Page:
Much like the large amounts of money DAOs control, I think people tend to get blinded by the so-called “democratic” process DAOs build on. It’s a democracy so it must be just and good, right?

Decisions are governed by proposals and voting to ensure everyone in the organisation has a voice.

The assumption that a structure of proposals and voting will give everyone a voice misses something essential about the way influence and power tends to govern our democracies. What is the point of my “voice” if it’s really just concerned with voting on options that a select few have decided should be voted on?

Voting on ConstitutionDAO's Discord server. Everyone has a voice, so long as your voice is one of 🍄, 🍻, 🕊, 😇, or 🙏

This imbalance between members of the DAO was made all the more apparent in the period following the auction of the constitution on ConstitutionDAO’s Discord server. People had no idea what the outcome of the auction was, and for a solid 10-15 minutes the constant stream of messages were of utter confusion. Nobody knew what was going on and if they should be celebrating or commiserating. They turned to Twitter, where members of the community with “sources on the core team” announced both that the DAO had won and lost.

It felt familiar. Like we were waiting for the authorities to tell us the Truth. That was precisely the situation; the members of the DAO weren’t all equal. There were oligarchs out doing the actual work, everyone else was there for the hype, money, and memes. It was a situation of “us” and “them” existing within this supposedly “flat, and fully democratized” system.

Global scale problems

So DAOs are a new way to have a bank account shared between internet people that don’t have to trust each other. Surely this in and of itself is compelling. What new sorts of things can we do with this sort of mechanism–what is the real utility of DAOs? What problems do DAOs enable us to solve that couldn’t be solved by people working together in smaller, trust-based organizations?

I sense it has something to do with global-scale problems. Again from ethereum.org:

DAOs are an effective and safe way to work with like-minded folks around the globe.

What is it about these problems we want to work on that makes us need systems that bake in a structure that ensures no single individual can blow apart the whole thing? If these folks really are like-minded, why do we need all this fanciness?

Probably because of the “all around the globe” part. As the scale increases, we can no longer guarantee that all these folks will really be like-minded. So the system should be designed to anticipate that. Fair enough. But to the original point: what are we really trying to solve here? What makes it need a DAO? Do we inherently just not trust people? Do we feel better when there’s this decentralized (theoretically) transparent system enforcing the rules so we don’t have to think about it and just trust it?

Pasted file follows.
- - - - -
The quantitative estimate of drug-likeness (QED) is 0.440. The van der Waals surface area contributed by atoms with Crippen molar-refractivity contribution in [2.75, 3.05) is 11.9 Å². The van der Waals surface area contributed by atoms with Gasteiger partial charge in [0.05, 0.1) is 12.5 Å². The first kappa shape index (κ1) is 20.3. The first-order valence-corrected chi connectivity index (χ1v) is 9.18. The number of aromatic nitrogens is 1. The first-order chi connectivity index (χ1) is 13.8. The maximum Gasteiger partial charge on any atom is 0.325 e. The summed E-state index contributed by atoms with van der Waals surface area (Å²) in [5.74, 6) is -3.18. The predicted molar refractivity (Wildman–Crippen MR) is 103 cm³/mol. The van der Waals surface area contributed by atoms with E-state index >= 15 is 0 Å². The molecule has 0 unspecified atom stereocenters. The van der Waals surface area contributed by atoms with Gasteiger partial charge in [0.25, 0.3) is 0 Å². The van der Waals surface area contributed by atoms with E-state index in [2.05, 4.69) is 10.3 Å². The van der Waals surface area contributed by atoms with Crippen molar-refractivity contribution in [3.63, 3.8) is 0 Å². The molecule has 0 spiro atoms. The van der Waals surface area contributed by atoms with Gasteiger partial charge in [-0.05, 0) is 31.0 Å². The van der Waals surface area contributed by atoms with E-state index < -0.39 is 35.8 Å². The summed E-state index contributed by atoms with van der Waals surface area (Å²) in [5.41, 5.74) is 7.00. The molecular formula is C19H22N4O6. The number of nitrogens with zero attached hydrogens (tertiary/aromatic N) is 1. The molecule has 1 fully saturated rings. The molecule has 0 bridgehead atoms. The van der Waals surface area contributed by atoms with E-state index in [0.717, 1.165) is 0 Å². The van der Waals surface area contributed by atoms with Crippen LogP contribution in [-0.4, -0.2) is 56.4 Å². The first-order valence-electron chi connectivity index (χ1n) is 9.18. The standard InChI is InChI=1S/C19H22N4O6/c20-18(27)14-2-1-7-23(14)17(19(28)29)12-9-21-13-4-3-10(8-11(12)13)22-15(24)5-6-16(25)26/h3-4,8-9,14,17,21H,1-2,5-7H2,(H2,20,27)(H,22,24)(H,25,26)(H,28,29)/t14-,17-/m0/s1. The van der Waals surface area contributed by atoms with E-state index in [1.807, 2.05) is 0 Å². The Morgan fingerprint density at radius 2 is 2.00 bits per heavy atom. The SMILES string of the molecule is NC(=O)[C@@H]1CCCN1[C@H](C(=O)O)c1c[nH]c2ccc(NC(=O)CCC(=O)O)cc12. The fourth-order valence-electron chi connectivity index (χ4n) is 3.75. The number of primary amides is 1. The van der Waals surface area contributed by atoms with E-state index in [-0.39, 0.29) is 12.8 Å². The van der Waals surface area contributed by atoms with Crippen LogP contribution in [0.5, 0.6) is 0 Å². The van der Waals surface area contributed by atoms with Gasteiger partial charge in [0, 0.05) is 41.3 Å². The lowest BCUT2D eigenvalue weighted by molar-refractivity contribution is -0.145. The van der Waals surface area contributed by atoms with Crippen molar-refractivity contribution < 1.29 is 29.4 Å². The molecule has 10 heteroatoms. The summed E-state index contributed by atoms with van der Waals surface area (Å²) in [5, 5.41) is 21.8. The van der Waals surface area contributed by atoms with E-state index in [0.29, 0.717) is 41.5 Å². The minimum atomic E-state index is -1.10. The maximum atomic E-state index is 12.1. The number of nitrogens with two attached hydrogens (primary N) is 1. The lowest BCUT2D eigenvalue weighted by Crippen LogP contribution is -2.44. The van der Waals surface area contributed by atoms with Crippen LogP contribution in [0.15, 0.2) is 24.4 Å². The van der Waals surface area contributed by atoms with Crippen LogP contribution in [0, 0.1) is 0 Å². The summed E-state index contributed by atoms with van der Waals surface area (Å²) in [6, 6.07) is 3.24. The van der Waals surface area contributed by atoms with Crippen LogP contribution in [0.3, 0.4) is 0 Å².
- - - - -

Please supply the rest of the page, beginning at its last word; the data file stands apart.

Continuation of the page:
In sum

DAOs are shiny things. Like many shiny things it makes it hard to see beyond their shininess and appreciate the shape of the thing itself.

DAOs seem to often rely on a vision of democracy that we just take for granted is giving everyone a “voice,” when in fact it replicates existing problems with a flawed democratic process. It’s either explicitly heierarchal or it depends strongly on social status.

DAOs also seem to operate on the assumption (perhaps hypothesis) that there’s utility in collaborating around a shared bank account with anonymous individuals around the world. That assumption may further blind us to the many ways in which collaborations with people we know and trust can be equally or perhaps even more effective, despite the fact they often happen in the stinky old physical world.

I write all of this to explore the current state of DAOs with the intention of better imagining what a future state might look like. It seems to me that the core set of concerns to be considered here aren’t DAO or web3 specific problems–it’s a very old set of problems. Namely, how do we effectively collaborate? What governance structure best facilitates that collaboration? What are the tools we need to best act on the potential of a collaboration?

These problems aren’t as sexy as new technology. But they need to be considered if the technology is going to be used for anything of real value to society. I tend to think these problems are even more interesting divorced from the technology entirely. If it happens that solving the problem of collaboration and governance takes us to a solution involving a decentralized bank account and digital LLC, then DAOs will make sense. But it’s possible that exploration may take us somewhere else entirely.